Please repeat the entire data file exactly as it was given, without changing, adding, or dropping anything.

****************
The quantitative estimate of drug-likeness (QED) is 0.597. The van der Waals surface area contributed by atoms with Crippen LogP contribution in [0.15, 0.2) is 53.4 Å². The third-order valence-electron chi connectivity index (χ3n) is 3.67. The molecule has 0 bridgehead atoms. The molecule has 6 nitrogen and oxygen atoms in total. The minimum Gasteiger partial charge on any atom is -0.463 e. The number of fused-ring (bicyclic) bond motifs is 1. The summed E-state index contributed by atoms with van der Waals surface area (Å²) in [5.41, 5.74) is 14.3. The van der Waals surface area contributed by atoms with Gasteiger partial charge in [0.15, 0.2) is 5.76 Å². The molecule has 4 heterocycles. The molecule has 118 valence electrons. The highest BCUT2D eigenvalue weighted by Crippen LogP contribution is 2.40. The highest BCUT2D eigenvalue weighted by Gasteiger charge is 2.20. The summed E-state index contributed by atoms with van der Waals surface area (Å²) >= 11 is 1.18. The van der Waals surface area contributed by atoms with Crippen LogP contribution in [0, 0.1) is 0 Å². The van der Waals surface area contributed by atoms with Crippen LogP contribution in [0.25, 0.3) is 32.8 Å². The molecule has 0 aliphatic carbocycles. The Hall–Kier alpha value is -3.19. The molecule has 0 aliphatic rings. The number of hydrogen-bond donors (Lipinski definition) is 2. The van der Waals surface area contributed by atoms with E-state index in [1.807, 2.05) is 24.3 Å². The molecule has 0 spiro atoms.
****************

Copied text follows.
The quantitative estimate of drug-likeness (QED) is 0.597. The van der Waals surface area contributed by atoms with Crippen LogP contribution in [0.15, 0.2) is 53.4 Å². The third-order valence-electron chi connectivity index (χ3n) is 3.67. The molecule has 0 bridgehead atoms. The molecule has 6 nitrogen and oxygen atoms in total. The minimum Gasteiger partial charge on any atom is -0.463 e. The number of fused-ring (bicyclic) bond motifs is 1. The summed E-state index contributed by atoms with van der Waals surface area (Å²) in [5.41, 5.74) is 14.3. The van der Waals surface area contributed by atoms with Gasteiger partial charge in [0.15, 0.2) is 5.76 Å². The molecule has 4 heterocycles. The molecule has 118 valence electrons. The highest BCUT2D eigenvalue weighted by Crippen LogP contribution is 2.40. The highest BCUT2D eigenvalue weighted by Gasteiger charge is 2.20. The summed E-state index contributed by atoms with van der Waals surface area (Å²) >= 11 is 1.18. The van der Waals surface area contributed by atoms with Crippen LogP contribution in [0, 0.1) is 0 Å². The van der Waals surface area contributed by atoms with Crippen LogP contribution in [0.25, 0.3) is 32.8 Å². The molecule has 0 aliphatic carbocycles. The Hall–Kier alpha value is -3.19. The molecule has 0 aliphatic rings. The number of hydrogen-bond donors (Lipinski definition) is 2. The van der Waals surface area contributed by atoms with E-state index in [1.807, 2.05) is 24.3 Å². The molecule has 0 spiro atoms.